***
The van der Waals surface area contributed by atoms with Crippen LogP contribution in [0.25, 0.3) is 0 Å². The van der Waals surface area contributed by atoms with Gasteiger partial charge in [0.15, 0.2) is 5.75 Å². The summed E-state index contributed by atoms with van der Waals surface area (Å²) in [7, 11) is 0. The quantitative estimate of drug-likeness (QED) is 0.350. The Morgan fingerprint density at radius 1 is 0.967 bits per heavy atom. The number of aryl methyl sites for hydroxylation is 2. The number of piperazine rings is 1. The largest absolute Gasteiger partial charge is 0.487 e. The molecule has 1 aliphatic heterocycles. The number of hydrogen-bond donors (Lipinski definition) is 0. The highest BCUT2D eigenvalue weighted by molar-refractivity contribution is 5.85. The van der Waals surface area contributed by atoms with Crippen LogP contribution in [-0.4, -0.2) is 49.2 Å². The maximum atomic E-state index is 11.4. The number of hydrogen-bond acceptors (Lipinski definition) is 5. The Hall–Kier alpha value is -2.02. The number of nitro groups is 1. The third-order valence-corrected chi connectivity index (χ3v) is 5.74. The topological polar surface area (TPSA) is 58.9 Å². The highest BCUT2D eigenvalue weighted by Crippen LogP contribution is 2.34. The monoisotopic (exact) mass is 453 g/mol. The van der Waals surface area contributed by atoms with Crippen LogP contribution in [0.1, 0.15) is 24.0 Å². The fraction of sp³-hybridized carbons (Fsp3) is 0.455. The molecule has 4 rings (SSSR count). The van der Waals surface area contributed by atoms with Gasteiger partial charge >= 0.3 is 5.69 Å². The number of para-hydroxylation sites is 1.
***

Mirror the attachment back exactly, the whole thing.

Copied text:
The van der Waals surface area contributed by atoms with Crippen LogP contribution in [0.25, 0.3) is 0 Å². The van der Waals surface area contributed by atoms with Gasteiger partial charge in [0.15, 0.2) is 5.75 Å². The summed E-state index contributed by atoms with van der Waals surface area (Å²) in [7, 11) is 0. The quantitative estimate of drug-likeness (QED) is 0.350. The Morgan fingerprint density at radius 1 is 0.967 bits per heavy atom. The number of aryl methyl sites for hydroxylation is 2. The number of piperazine rings is 1. The largest absolute Gasteiger partial charge is 0.487 e. The molecule has 1 aliphatic heterocycles. The number of hydrogen-bond donors (Lipinski definition) is 0. The highest BCUT2D eigenvalue weighted by molar-refractivity contribution is 5.85. The van der Waals surface area contributed by atoms with Crippen LogP contribution in [-0.4, -0.2) is 49.2 Å². The maximum atomic E-state index is 11.4. The number of hydrogen-bond acceptors (Lipinski definition) is 5. The Hall–Kier alpha value is -2.02. The number of nitro groups is 1. The third-order valence-corrected chi connectivity index (χ3v) is 5.74. The topological polar surface area (TPSA) is 58.9 Å². The highest BCUT2D eigenvalue weighted by Crippen LogP contribution is 2.34. The monoisotopic (exact) mass is 453 g/mol. The van der Waals surface area contributed by atoms with Crippen LogP contribution in [0.1, 0.15) is 24.0 Å². The fraction of sp³-hybridized carbons (Fsp3) is 0.455. The molecule has 4 rings (SSSR count). The van der Waals surface area contributed by atoms with Gasteiger partial charge >= 0.3 is 5.69 Å². The number of para-hydroxylation sites is 1.